I think that the boundary between animals and humans is something we can't quite describe. Abstract thought and theory for sure is a big factor but there is definitely something else too. I can feel it but, my vocabulary knowledge will not allow me to describe it to anyone.

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#68    Druidus

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Posted 18 March 2004 - 03:47 PM

Perhaps you are "high".   laugh.gif    How do you define abstract thought?  I've never ever felt a feeling of superiority over a member of another species or race so I have difficulty understanding what you've just said.  How about you describe your feeling as best you can with your limited vocabulary?

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#69    STIX

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Posted 19 March 2004 - 10:08 PM

you have to think about a humans thought process vs, lets say, a dog. If a person gets burned from something we remember the event the details leading up to the event, the pain, and the events preceeding the experience. A dog wouldnt make this connection, it would become an instinct to it to avoid the same experience because it knows it is bad, it doesnt necessarily know why it is bad. This is the same as teaching a dog tricks, sit for example; when we teach a dog to sit we must give it a reward or else it wont do the trick. Once it has learned to sit then everytime you say "sit" it will sit because it knows that it is good, but it doesnt remember why, therefore a treat is not required.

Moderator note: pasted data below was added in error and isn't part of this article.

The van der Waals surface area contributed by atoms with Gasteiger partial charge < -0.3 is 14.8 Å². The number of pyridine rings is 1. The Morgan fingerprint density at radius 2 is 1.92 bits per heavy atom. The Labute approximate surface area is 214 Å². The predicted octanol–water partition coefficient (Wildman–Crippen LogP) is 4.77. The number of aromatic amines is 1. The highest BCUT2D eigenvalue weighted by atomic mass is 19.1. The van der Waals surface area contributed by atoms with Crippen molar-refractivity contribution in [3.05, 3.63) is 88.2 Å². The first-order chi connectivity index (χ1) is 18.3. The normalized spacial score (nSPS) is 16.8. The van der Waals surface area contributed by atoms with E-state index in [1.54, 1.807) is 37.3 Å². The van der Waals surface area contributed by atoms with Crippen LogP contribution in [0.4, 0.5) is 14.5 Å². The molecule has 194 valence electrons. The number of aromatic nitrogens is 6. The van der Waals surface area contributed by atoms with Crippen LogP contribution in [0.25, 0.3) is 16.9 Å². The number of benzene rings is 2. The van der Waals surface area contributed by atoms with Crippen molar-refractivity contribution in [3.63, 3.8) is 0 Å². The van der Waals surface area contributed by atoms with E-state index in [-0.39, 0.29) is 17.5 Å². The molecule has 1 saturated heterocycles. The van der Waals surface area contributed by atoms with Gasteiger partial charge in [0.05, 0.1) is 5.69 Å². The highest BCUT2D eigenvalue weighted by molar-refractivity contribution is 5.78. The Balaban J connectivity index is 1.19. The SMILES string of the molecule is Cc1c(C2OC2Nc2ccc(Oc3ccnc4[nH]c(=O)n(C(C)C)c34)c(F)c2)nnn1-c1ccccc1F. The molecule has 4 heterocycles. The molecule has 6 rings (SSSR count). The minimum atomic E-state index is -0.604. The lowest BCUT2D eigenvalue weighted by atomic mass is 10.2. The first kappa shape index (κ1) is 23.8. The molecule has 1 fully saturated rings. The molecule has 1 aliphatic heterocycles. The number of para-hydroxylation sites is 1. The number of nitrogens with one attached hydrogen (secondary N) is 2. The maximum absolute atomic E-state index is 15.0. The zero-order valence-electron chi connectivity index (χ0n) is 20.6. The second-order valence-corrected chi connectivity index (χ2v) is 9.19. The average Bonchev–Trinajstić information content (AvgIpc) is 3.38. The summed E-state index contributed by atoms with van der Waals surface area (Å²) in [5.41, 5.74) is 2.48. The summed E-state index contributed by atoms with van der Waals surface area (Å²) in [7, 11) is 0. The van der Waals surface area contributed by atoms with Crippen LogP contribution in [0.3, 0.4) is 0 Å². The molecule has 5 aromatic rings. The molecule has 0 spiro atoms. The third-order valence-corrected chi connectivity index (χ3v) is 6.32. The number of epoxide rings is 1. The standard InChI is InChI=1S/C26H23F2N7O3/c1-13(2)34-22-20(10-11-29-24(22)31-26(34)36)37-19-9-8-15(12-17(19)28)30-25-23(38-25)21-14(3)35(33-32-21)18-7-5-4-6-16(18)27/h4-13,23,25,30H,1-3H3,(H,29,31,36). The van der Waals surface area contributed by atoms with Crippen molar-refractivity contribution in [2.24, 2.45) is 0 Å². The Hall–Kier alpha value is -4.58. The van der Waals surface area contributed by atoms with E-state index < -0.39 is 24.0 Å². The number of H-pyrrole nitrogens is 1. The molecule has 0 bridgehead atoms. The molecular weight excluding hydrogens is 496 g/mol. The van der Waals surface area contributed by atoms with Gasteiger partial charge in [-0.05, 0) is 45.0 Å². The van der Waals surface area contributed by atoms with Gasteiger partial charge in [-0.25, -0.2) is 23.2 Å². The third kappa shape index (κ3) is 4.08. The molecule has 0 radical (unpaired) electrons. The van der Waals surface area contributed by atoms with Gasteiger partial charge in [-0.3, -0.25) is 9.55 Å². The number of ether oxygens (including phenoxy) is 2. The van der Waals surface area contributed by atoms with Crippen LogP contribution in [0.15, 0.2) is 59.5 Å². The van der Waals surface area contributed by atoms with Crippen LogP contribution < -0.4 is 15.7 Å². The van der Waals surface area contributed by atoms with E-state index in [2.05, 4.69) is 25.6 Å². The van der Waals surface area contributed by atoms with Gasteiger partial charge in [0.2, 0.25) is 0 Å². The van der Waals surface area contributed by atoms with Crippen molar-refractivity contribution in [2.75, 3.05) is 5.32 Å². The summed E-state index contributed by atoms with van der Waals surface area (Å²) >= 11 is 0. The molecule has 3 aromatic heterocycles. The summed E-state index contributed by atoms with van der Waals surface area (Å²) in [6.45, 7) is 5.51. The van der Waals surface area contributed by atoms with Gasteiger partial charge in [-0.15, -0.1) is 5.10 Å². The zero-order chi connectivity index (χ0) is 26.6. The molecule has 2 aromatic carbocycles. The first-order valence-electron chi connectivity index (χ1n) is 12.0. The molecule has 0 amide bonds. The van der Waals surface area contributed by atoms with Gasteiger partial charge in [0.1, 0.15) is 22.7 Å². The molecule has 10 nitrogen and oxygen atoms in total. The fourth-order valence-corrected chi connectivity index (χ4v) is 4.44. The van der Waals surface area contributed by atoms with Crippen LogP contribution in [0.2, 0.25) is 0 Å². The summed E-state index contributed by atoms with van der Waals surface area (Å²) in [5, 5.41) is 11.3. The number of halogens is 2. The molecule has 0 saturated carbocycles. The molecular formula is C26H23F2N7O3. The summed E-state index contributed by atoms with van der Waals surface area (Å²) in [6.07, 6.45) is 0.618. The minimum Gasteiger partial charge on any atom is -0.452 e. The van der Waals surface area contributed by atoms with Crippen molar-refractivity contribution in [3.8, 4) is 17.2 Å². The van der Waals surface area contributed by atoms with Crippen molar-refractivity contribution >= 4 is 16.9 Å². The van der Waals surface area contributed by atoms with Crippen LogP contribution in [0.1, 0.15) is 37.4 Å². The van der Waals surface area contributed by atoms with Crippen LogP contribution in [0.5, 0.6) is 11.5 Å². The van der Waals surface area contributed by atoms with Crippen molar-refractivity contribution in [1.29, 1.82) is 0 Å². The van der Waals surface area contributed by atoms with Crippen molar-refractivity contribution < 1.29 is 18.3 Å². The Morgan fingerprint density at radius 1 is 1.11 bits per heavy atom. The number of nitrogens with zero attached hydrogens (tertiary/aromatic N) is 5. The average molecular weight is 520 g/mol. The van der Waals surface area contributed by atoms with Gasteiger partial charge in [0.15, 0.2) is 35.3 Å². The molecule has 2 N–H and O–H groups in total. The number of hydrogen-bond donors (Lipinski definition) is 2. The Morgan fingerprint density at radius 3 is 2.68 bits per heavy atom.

#70    Chris_com28

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Posted 19 March 2004 - 10:59 PM

That's true. I believe that some animals do have morals but they are different from ours and probably more externalised.

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#71    STIX

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Posted 20 March 2004 - 03:33 AM

yes, an animal sees the world differently than a human does. The one big difference that our intelligence allows is innovation, without innovation we would still be living in caves.


#72    Chris_com28

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Posted 20 March 2004 - 04:24 AM

That is true but I heard that we lived for milliond of years with the same simple hunting tools. It was only when we learned to use fire that we advanced more. I read that fire can be used in meditation maybe meditation was a part of it.
Anyway, some species or brids (I think) have been kown to use tools like stones and stuff to open things like eggs, so they're not completely different from us, they just think a little differentely.
I'm a bit drunk so some of this might not make any sense.

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#73    Seraphina

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Posted 20 March 2004 - 10:02 AM

QUOTE
That is true but I heard that we lived for milliond of years with the same simple hunting tools.


I don't think modern man has been around for "millions of years"...closer to few tens of thousands tongue.gif

QUOTE